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Indiana Covered Bridge Terms

(Term definitions are taken from George Gould's 1977 book Indiana Covered Bridges Thru the Years, and all drawings are from Arthur Gatewood's book, Indiana Covered Bridge Location Guide)
Arch: timbers cut and fitted to form a symmetrical portion of a circle, attached to posts for added strength: ends rest on abutments below lower chord
Brace: a diagonal timber which slopes upward toward the center of the bridge
Chord: the horizontal timber or timbers forming part of the truss; lower chord supports the floor, upper chord supports the roof
Counter brace: a diagonal timber or rod which slants upward away from the center of the bridge
Deck: the floor or roadbed of the bridge
Diagonal: a timber or rod which slants, usually between two panel posts
Flared Post: a post with the top slanting toward the end of the bridge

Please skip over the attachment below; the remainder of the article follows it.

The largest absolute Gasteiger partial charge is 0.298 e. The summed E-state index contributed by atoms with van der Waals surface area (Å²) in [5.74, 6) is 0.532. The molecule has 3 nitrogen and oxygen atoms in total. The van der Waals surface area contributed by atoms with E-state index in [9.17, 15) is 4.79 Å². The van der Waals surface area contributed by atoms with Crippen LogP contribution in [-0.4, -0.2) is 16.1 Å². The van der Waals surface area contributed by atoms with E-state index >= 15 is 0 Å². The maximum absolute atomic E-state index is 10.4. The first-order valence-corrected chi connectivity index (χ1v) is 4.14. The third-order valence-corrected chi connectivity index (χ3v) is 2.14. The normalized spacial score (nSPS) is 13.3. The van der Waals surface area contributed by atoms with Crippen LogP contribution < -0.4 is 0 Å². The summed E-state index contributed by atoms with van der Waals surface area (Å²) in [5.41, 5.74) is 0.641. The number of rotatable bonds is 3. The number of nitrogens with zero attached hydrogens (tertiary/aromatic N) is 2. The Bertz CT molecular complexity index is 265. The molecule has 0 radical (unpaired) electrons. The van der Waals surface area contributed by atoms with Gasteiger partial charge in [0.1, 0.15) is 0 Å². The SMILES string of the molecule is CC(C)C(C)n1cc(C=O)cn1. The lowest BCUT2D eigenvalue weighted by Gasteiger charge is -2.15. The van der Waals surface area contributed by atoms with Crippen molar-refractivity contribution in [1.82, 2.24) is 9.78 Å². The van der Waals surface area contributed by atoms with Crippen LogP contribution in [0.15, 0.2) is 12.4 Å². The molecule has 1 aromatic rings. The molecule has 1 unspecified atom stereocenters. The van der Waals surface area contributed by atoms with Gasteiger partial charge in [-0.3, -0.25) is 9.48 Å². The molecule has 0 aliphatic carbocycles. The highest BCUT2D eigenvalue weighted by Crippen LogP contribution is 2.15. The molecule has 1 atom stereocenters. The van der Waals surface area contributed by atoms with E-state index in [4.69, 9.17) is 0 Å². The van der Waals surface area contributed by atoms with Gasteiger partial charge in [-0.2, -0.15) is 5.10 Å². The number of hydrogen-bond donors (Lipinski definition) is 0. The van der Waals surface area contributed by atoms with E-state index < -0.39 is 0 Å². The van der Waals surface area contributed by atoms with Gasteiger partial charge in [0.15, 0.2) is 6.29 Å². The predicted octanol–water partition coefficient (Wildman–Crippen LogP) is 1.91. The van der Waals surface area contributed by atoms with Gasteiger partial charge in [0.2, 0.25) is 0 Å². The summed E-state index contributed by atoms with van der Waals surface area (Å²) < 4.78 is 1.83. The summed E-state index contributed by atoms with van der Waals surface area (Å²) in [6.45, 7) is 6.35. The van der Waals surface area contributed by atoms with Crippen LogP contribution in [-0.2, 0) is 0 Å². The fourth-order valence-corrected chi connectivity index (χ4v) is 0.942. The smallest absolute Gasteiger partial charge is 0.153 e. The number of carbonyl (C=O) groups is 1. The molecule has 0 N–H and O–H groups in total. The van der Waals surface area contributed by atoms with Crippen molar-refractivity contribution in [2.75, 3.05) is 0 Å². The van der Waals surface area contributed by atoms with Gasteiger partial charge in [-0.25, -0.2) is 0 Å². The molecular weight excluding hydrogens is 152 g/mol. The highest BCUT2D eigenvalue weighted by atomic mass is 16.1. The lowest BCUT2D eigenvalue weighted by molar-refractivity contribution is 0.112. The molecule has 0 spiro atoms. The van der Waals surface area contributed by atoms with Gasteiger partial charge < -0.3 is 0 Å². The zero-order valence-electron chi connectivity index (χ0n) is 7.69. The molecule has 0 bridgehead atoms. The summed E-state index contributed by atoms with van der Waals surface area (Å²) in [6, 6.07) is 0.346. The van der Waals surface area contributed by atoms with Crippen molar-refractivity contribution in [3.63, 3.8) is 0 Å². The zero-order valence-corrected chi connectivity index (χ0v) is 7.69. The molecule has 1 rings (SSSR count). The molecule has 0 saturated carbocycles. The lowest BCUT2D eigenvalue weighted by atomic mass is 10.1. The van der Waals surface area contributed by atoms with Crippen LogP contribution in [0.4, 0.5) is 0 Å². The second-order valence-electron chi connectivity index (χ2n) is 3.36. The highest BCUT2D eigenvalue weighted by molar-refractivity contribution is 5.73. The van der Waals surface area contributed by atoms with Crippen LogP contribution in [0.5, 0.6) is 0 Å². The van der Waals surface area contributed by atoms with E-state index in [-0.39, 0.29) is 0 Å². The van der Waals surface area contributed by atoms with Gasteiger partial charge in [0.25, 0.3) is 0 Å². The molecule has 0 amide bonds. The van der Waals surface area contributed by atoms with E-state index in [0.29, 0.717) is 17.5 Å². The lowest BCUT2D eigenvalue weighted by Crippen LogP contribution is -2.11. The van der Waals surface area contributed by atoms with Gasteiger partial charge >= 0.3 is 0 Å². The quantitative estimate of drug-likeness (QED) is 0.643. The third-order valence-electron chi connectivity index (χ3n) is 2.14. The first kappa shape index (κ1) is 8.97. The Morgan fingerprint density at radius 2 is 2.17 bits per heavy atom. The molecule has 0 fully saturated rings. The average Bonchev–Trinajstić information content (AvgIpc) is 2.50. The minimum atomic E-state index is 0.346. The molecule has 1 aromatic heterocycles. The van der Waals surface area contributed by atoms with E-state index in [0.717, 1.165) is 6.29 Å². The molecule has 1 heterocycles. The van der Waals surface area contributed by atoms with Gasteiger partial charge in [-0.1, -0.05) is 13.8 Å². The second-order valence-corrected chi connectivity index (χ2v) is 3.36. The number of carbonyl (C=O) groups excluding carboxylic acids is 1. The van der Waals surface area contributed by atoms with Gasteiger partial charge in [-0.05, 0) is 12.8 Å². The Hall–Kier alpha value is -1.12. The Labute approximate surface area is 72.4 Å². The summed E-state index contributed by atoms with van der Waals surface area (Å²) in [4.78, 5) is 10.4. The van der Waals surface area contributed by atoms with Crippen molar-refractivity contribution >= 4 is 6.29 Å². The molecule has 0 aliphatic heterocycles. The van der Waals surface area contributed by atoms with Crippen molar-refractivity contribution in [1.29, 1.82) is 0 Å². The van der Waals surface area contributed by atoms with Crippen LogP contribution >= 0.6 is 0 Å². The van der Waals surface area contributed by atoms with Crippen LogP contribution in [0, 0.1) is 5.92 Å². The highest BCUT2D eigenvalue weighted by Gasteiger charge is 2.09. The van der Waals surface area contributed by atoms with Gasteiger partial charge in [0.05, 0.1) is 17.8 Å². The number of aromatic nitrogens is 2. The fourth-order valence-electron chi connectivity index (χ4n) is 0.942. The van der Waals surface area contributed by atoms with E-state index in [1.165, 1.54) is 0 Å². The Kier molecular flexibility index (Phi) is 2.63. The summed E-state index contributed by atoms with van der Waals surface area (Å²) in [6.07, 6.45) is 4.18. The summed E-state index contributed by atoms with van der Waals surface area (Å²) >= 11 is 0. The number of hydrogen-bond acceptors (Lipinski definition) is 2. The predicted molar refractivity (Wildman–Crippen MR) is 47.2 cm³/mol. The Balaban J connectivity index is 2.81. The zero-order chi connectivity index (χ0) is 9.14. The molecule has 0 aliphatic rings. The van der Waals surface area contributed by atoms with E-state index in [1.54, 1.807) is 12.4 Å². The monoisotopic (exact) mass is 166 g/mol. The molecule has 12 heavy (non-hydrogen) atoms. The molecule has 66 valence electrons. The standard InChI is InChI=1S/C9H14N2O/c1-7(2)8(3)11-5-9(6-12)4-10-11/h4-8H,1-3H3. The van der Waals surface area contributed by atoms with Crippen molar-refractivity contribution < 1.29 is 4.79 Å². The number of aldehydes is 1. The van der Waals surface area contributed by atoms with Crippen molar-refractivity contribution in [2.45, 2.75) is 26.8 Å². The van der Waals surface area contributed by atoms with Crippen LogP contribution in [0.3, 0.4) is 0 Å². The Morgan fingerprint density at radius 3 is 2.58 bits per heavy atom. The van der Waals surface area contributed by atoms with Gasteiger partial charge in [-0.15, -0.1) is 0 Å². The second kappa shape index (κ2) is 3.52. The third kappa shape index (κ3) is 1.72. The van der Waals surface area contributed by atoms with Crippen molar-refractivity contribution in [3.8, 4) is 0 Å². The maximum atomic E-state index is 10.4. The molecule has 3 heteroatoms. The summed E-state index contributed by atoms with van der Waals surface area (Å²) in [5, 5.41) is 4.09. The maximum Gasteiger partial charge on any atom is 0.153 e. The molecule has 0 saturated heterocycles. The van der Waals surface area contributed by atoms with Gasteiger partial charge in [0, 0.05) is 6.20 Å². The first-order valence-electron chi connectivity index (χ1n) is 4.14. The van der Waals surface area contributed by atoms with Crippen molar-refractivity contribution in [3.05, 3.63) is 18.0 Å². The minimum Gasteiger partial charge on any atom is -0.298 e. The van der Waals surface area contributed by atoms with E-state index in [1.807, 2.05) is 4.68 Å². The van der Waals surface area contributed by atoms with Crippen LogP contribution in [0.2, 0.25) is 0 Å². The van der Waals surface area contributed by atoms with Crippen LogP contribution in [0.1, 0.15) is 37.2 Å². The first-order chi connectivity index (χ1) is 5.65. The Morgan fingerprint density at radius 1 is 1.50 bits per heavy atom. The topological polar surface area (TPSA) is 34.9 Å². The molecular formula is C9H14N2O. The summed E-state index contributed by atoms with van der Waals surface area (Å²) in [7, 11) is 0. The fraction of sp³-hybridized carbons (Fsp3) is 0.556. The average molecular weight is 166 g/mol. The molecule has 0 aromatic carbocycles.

Foot Piece: a specially designed casting, usually placed between diagonals and chords for rigid assembly of members
Laminated Arch: a series of planks bolted together with staggered joints to form an arch; used in lieu of solid timber
Overhang: portion of siding or roof extending beyond span timbers, for added protection; it can be from 0 up to 18 feet
Panel: that portion of a truss included between two vertical posts
Post: a vertical or upright timber in a truss; wood replaced by iron rods in Howe trusses
Span or Clear Span: the length of a bridge between abutments or piers. A truss span is the length between the end posts
Truss: an arrangement of timbers and rods to rigidly support each other as well as loads put on the roadway. This requires the use of a suitable combination of triangles ... in short, the truss is the weight bearing support structure of any bridge.